Due to the coronavirus (COVID-19) pandemic, government introduced some economic assistance measures. However, there have not been any specific measures intended to help CSOs during the pandemic. Despite restrictions on movement, citizens have used alternative ways of protesting during the pandemic. There were concerning developments around freedom of expression during the reporting period. The Croatian Journalists' Association (HND) conducted a survey which found that there were 905 lawsuits against journalists and media outlets in Croatia. There were several cases involving physical or verbal attacks against journalists during the reporting period. In addition, media outlets face economic challenges, with the threat of closures and layoffs due to the pandemic.
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Journalists face lawsuits and attacks; media outlets face possibility of closure due to pandemic

Dock workers adversely impacted by state of emergency during pandemic

A state of emergency was announced on 20th March 2020 due to the coronavirus (COVID-19) pandemic. It remained in place until 3rd May 2020, before shifting into a state of “calamity” until 17th May 2020. During the state of emergency the President suspended the right to strike and right to resistance (article 21) which are essential rights in the Constitution. However, dock workers who were striking prior to the emergency were adversely affected. In April 2020, the state of emergency was renewed with a new disposition. In article 4C of the updated declaration, workers’ unions were not allowed to take part in labour negotiations and in specific negotiations of measures affecting workers’ rights and state support. Only the representatives of the owners of companies were included. Read more

Dock workers adversely impacted by state of emergency during pandemic

Concerns over democratic decline, with transgender rights and freedom of speech under attack

In early May 2020, US-based rights watchdog Freedom House in their "Nations in Transit" report said that Hungary experienced "the most precipitous" democratic decline ever tracked by the organisation. The so-called Authorisation Act was adopted on 30th March 2020 and introduced excessively wide powers without a sunset clause. The act has further exacerbated the deterioration of the rule of law and the state of democracy in Hungary.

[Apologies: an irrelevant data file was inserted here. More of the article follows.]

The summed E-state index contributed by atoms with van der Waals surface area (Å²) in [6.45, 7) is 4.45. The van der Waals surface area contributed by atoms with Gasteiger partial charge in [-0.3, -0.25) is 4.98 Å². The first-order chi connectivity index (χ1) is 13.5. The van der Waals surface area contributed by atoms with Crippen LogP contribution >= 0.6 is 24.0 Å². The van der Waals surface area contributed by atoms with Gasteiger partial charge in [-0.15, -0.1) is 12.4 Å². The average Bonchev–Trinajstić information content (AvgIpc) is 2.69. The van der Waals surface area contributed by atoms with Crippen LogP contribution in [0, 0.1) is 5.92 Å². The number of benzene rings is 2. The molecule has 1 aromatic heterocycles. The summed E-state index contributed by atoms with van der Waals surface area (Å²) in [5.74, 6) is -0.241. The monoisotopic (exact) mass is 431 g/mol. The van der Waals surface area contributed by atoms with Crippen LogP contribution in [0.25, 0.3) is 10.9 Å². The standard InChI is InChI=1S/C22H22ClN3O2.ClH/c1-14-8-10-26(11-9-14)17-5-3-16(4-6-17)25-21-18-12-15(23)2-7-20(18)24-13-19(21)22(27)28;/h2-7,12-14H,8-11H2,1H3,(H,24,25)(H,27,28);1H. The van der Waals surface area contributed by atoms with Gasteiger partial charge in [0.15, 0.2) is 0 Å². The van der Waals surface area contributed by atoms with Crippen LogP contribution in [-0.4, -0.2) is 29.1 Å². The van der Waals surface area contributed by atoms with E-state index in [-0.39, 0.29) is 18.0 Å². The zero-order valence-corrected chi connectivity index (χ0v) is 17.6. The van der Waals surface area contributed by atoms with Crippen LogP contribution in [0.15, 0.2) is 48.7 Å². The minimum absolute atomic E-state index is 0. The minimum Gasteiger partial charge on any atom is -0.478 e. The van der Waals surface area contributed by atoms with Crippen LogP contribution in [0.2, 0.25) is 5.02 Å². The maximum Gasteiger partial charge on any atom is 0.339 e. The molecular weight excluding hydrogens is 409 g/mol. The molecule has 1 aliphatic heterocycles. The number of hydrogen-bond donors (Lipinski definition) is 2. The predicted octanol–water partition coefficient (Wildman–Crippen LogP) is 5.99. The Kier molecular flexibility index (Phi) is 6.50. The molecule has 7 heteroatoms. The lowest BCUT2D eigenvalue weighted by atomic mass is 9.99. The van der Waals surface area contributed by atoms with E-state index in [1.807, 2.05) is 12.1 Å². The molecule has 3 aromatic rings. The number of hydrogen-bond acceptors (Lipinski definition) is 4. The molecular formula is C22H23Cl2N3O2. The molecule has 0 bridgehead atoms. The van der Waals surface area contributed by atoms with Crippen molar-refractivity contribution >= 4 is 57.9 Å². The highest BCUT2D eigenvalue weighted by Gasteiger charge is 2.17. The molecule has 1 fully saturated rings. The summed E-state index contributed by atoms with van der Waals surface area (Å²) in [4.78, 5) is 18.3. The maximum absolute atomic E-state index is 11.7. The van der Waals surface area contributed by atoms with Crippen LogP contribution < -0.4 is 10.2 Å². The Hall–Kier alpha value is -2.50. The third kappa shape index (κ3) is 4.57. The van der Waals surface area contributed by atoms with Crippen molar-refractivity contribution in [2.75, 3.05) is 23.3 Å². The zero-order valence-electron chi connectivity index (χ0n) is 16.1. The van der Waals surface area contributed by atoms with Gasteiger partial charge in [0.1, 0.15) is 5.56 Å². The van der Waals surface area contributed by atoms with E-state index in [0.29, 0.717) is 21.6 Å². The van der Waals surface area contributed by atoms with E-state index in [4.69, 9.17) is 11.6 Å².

In addition, the Hungarian parliament passed an amendment to the omnibus bill changing the Registry act to only recognise “sex at birth”, which was later signed into law by President Janos Ader. The new law makes the legal recognition of transgender and intersex persons impossible and will lead to further discrimination of these groups.
Attacks on freedom of expression continue as police detained two people for spreading pandemic-related fake news. While the prosecutors decided to drop their cases against the two individuals, it is likely that such developments will have a chilling effect on freedom of expression. Read more

Concerns over democratic decline, with transgender rights and freedom of speech under attack

Police brutality a continuing crisis in Kenya

Report by Human Rights Watch shows that Kenyan police continue to kill crime suspects and protesters in cold blood; High Court dismisses petition by the Bloggers Association of Kenya (BAKE) which challenged the Computer Misuse and Cybercrimes Act 2018; Kenyan National Assembly’s Labour and Social Welfare Committee rejected a bill that sought to restrict to five days the right to strike for workers who provide essential services; at least one person was killed and dozens injured when demonstrators clashed with police in Kasarani district, north-east of Nairobi in January Read more

Police brutality a continuing crisis in Kenya

Clampdown on expression online persists as Laos slips further down the press freedom rankings

There have been reports of human rights violations occurring during the lockdown in Laos. Individuals circulating a video of a land grab were detained and there were arrests for ‘fake news’ or ‘spreading rumours aimed at causing public panic’ related to COVID-19. Laos press freedom rankings dropped further, while concerns were raised around the lack of information on another proposed dam, amid a near-total lack of space for free speech. Read more

Clampdown on expression online persists as Laos slips further down the press freedom rankings